Asked during trial if steps had been taken to perform a competency evaluation, Pawlowski said, "They hadn't been, but ... I planned to do that."
In a deposition before the first trial, Kessler also asked Rosenfeld if he "had received or caused to be taken any statements or evidence of
The new information showed that Rosenfeld and Pawlowski "repeatedly misrepresented and concealed ... information material to the ultimate facts at issue in this case," Kessler wrote in his motion for a new trial.
In a sworn declaration, filed in opposition to Kessler's motion, Pawlowski said he recalled that "I did contact Dr. Heard about having an evaluation done." He said the psychologist made the visit but could not conduct the examination. O'Brien "was weak and very tired" after a dialysis treatment and was "not up to holding a conversation," Pawlowski stated.
He also cited a sworn declaration by Head, the attorney, saying Rosenfeld had told him that psychologist Heard met with O'Brien and found him to be incompetent. And the judge noted a second declaration by a legal research assistant in the office,
The weight of the statements, the judge said, "raises doubts about whether
"It also raises questions ... that relate to the credibility of witnesses at trial," Krueger wrote. "These questions are particularly relevant because the court based its prior judgment on its findings that Dr. Pawlowski, Mrs. Pawlowski and Mr. Rosenfeld were credible."
A man's last wishes
"Look, I'm just going to flat-out ask you," Kessler told Pawlowski in May, on the first day of the second trial. "Were you trying to hide the fact that Dr. Heard tried to evaluate
"I was not trying to hide it from the court," Pawlowski said. "I was -- I was trying to make things difficult for you, yes."
Pawlowski also testified that Rosenfeld had referred Heard for the competency evaluation.
"I referred Dr. Heard to Dr. Pawlowski and Dr. Pawlowski to Dr. Heard," Rosenfeld testified, but he said that he did not know why Pawlowski wanted Heard to evaluate O'Brien's mental capacity and that he wasn't aware of the result of the psychologist's visit.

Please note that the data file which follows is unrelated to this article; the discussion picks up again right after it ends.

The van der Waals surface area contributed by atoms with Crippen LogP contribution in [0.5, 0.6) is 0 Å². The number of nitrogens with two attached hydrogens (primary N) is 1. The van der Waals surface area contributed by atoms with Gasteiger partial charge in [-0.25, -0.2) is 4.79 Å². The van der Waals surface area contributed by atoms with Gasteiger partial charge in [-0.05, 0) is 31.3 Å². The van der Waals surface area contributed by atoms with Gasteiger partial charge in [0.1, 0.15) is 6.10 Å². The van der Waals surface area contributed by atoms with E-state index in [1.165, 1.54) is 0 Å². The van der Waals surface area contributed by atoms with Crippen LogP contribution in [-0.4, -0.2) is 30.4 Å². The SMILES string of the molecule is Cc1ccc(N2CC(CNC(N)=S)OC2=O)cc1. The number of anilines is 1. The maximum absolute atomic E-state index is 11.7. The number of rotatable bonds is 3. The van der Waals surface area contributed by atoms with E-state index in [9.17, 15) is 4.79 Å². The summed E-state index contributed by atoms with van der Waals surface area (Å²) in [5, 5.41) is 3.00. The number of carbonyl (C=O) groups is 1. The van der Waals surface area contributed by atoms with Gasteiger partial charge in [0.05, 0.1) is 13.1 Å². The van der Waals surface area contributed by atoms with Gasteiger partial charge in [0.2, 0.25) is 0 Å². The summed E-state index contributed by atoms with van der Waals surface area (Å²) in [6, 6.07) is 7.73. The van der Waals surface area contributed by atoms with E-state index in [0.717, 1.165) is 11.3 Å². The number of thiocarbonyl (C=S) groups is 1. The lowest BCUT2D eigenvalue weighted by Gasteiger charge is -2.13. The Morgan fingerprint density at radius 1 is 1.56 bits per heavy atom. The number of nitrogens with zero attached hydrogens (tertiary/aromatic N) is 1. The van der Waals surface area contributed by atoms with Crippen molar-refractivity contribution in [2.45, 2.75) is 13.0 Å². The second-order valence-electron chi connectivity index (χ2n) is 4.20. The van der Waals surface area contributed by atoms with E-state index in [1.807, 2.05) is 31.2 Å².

"The context and their conversation, I am not privy to, and I don't know what happened and I don't -- I wasn't part of their agreement or retainer or anything from that point on," Rosenfeld testified.
In the second trial, Heard's testimony took center stage. He testified that he did remember the visit, and that Rosenfeld told him "he had a friend who was an executor, that the holder of the estate wished to switch the will ... and that they needed a competency -- basically a testamentary capacity evaluation."
Heard said he visited O'Brien at Kaiser on
The psychologist told the court he "likely" relayed the information to Rosenfeld, "but I can't say with certainty."
During the trial, Rosenfeld's former office mates repeated the assertions made in their declarations.
"I want to make sure we're clear on this," Kessler said. "You're saying that
"Yes," Head replied.
In briefs the judge took under submission last month, the lawyers laid out their final arguments:
On behalf of Slattery, Kessler challenged Pawlowski's credibility, contending he had purposely concealed the psychologist's examination attempt and his findings regarding O'Brien's mental state.
Kessler said Heard's testimony also "suggests that Rosenfeld lied" in the second trial about why Pawlowski wanted O'Brien evaluated and about the veterinarian's intent to change the estate plan and to have himself made the prime beneficiary. Rosenfeld, Kessler alleged, "in fact was the agent of Pawlowski" when he claimed to have taken O'Brien's dictation.
Pawlowski's attorney, Guthrie, countered in his post-trial brief that O'Brien had "clearly showed" his intent to modify the trust. Guthrie maintained that Heard never completed a competency evaluation, and that it was the effects of the dialysis that left O'Brien unable to submit to the exam, not a lack of mental capacity. Guthrie stated that the day before O'Brien died, his treating physician at
Rosenfeld, not being a direct party to the probate case, did not have an opportunity to formally respond to Kessler's argument. In an interview, he said, "I was simply a witness to a man who was a very good man and his last wishes. That was my entire role."
"Whoever wins or loses, I don't know and I really don't care," Rosenfeld said. "I just wanted my friend to go into death with some peace."
As for Kessler's statement that Heard's testimony suggested Rosenfeld had lied on the stand in the second trial, Rosenfeld said, "I don't know what